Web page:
DB. disparition brusque See disappearing solar filament.
declination (1) The angular distance of an astronomical body north (+) or south (-) of the celestial equator. (2) In geomagnetic applications, the angle between true north and the horizontal component of the local geomagnetic field.
differential charging The charging of different areas of a spacecraft or satellite to different potentials in response to sunlight, the charged particle environment, and the design and composition of the materials involved. Discharge may occur through arcing and generally is detrimental.
differential particle flux The differential particle directional flux j(E,w) denotes the number of particles of energy E per unit energy interval, per unit area, per unit time, per unit solid angle of observation, passing through an area perpendicular to the viewing direction.  The angle w is the angle between the viewing direction and the local magnetic field. It is approximately obtained from the count rate of a physical detector measuring the flux of particles between energy E and E + dE, geometric factor G, and solid angle of view dW through the relationship  j(E,w) = C/(G x dE x dW x dt) where C is the number of detector counts in time dt.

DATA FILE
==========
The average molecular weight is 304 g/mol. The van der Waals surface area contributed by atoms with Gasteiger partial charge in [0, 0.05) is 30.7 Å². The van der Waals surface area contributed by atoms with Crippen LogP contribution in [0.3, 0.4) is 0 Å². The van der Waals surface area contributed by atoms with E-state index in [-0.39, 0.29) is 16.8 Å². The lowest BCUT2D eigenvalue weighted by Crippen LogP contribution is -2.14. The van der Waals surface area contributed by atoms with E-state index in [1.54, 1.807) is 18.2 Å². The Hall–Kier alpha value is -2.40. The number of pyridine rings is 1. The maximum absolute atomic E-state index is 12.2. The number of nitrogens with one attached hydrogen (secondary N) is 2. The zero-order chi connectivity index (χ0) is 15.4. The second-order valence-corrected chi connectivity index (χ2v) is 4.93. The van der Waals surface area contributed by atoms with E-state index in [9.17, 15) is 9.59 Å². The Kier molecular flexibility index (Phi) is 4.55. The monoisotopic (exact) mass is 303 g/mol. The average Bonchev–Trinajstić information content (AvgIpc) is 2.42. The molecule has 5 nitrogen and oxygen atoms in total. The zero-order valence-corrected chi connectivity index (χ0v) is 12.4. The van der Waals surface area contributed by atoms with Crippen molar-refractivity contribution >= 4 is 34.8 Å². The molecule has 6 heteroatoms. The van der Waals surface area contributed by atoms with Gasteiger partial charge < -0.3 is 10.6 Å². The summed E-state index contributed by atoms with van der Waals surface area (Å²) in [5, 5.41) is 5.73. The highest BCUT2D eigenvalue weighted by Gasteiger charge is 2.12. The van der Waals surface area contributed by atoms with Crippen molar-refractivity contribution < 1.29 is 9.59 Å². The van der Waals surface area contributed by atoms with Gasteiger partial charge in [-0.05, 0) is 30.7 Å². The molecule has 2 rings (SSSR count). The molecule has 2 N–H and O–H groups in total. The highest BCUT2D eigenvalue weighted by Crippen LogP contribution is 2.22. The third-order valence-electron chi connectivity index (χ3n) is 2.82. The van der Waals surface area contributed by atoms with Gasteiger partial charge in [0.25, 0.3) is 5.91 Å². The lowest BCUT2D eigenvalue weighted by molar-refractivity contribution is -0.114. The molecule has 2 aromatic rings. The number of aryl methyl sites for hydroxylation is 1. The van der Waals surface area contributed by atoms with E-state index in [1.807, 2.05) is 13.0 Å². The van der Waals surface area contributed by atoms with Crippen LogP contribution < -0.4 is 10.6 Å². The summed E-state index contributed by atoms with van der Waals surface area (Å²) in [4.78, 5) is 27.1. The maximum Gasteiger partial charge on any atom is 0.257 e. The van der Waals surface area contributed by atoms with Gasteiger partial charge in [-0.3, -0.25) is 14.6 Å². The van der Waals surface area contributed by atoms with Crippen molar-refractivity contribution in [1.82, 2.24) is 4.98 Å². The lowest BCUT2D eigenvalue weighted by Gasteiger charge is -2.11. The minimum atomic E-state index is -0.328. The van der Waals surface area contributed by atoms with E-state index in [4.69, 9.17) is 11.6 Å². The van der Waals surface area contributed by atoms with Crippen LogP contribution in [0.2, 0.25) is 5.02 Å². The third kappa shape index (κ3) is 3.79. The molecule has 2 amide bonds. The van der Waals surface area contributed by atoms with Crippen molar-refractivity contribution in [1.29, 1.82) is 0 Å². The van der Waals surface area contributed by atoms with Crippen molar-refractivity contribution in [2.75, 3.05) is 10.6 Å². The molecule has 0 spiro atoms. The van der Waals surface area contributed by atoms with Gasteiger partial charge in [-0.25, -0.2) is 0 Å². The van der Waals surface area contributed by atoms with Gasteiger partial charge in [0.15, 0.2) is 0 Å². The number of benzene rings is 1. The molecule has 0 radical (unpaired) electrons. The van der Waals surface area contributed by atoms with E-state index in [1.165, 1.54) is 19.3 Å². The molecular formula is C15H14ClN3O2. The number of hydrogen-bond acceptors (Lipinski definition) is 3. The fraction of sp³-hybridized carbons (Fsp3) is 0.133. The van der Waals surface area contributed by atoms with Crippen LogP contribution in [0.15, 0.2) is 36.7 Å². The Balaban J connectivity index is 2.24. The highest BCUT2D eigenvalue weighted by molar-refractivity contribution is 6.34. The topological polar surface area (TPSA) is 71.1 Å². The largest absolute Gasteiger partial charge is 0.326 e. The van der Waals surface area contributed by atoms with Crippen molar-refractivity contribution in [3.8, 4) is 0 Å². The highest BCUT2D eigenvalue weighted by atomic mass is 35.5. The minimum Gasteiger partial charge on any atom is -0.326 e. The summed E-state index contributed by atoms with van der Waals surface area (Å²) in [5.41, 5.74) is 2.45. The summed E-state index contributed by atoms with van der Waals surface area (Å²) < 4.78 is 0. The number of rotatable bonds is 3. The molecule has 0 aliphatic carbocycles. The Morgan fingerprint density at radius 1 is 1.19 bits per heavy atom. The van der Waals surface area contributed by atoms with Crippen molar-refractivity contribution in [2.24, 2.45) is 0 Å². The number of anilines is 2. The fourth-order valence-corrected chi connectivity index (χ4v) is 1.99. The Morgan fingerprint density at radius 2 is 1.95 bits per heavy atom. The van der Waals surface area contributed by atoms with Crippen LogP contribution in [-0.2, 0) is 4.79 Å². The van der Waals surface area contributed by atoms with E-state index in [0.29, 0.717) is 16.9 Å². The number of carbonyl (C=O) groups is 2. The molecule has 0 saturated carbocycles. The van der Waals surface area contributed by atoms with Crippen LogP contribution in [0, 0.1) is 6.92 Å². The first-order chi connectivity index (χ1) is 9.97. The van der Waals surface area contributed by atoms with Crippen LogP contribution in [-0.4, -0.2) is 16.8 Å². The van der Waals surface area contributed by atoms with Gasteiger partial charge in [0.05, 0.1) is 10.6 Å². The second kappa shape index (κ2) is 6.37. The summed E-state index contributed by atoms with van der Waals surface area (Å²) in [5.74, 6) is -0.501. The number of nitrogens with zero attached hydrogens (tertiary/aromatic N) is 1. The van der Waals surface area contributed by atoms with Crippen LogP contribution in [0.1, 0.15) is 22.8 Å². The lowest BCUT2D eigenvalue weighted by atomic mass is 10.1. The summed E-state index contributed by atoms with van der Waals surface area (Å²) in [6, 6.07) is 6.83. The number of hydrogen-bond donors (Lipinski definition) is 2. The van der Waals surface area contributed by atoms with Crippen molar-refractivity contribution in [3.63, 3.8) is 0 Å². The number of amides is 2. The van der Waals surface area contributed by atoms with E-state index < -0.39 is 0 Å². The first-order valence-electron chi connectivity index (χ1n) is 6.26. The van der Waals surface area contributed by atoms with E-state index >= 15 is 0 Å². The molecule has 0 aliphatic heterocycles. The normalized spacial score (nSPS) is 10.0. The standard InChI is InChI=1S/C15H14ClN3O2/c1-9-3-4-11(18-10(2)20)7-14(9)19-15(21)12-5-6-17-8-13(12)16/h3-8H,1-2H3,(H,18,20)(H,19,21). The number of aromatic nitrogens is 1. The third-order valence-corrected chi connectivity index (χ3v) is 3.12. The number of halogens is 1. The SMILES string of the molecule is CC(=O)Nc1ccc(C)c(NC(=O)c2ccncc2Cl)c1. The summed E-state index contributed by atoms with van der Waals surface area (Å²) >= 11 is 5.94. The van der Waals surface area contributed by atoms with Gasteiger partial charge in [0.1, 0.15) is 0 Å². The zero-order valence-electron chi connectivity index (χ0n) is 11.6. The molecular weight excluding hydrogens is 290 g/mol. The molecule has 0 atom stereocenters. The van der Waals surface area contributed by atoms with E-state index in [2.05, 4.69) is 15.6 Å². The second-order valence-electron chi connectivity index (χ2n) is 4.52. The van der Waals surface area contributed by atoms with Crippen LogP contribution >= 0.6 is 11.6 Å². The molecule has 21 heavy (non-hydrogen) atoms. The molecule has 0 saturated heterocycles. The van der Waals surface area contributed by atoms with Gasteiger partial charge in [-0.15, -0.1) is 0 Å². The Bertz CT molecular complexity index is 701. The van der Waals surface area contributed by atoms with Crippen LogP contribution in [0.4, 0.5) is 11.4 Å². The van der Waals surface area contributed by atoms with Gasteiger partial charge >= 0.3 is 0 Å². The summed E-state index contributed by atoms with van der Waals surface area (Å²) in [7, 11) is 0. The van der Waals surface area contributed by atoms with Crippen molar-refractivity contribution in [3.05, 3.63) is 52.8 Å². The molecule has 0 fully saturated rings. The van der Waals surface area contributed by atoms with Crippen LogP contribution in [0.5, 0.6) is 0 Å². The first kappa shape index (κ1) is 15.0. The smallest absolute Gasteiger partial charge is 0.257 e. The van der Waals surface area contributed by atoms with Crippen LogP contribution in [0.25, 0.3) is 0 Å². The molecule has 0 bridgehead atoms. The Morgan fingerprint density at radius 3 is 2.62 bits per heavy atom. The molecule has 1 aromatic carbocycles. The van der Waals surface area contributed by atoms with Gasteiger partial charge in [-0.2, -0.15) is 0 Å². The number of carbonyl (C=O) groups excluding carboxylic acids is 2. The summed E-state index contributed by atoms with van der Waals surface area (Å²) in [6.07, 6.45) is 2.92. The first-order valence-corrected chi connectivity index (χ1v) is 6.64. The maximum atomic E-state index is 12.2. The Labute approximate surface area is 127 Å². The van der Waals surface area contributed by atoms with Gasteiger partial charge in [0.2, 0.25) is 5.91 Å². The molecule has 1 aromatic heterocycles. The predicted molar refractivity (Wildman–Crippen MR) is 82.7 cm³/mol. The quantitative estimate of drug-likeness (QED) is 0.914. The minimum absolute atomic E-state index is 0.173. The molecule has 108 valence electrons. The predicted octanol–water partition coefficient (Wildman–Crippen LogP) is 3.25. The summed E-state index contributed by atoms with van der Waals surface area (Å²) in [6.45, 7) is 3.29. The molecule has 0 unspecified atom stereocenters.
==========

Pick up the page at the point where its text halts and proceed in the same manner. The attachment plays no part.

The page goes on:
differential rotation The change in solar rotation rate with latitude. Low latitudes rotate at a faster angular rate (approximately 14° per day) than do high latitudes (approximately12° per day)
dip The geomagnetic inclination angle. See geomagnetic elements.
dip equator An irregular, imaginary line around the Earth where the geomagnetic inclination angle is measured to be zero. It lies near the geographic equator.